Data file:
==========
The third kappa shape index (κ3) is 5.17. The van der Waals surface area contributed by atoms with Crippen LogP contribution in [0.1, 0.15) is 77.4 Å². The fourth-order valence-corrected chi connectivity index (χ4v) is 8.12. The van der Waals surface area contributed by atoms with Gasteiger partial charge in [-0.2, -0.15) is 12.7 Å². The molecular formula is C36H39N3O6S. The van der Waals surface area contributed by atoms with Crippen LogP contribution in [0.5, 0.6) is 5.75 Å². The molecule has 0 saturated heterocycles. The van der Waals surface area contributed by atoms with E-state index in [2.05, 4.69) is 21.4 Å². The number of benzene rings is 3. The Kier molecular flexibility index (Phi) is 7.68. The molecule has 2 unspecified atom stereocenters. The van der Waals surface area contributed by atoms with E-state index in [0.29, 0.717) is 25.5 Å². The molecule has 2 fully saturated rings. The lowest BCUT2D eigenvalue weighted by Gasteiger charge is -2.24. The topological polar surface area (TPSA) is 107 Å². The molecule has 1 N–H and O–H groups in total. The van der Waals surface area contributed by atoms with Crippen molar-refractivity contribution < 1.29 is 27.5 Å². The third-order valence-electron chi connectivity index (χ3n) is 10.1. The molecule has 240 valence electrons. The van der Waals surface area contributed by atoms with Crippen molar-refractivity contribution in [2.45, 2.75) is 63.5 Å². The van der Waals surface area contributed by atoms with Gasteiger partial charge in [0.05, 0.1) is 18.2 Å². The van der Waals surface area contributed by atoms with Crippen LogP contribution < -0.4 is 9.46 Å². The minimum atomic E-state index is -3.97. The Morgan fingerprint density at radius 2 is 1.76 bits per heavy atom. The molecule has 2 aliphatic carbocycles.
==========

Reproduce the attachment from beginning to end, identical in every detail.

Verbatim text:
The third kappa shape index (κ3) is 5.17. The van der Waals surface area contributed by atoms with Crippen LogP contribution in [0.1, 0.15) is 77.4 Å². The fourth-order valence-corrected chi connectivity index (χ4v) is 8.12. The van der Waals surface area contributed by atoms with Gasteiger partial charge in [-0.2, -0.15) is 12.7 Å². The molecular formula is C36H39N3O6S. The van der Waals surface area contributed by atoms with Crippen LogP contribution in [0.5, 0.6) is 5.75 Å². The molecule has 0 saturated heterocycles. The van der Waals surface area contributed by atoms with E-state index in [2.05, 4.69) is 21.4 Å². The number of benzene rings is 3. The Kier molecular flexibility index (Phi) is 7.68. The molecule has 2 unspecified atom stereocenters. The van der Waals surface area contributed by atoms with E-state index in [0.29, 0.717) is 25.5 Å². The molecule has 2 fully saturated rings. The lowest BCUT2D eigenvalue weighted by Gasteiger charge is -2.24. The topological polar surface area (TPSA) is 107 Å². The molecule has 1 N–H and O–H groups in total. The van der Waals surface area contributed by atoms with Crippen molar-refractivity contribution < 1.29 is 27.5 Å². The third-order valence-electron chi connectivity index (χ3n) is 10.1. The molecule has 240 valence electrons. The van der Waals surface area contributed by atoms with Crippen molar-refractivity contribution in [2.45, 2.75) is 63.5 Å². The van der Waals surface area contributed by atoms with Gasteiger partial charge in [0.05, 0.1) is 18.2 Å². The van der Waals surface area contributed by atoms with Crippen LogP contribution < -0.4 is 9.46 Å². The minimum atomic E-state index is -3.97. The Morgan fingerprint density at radius 2 is 1.76 bits per heavy atom. The molecule has 2 aliphatic carbocycles.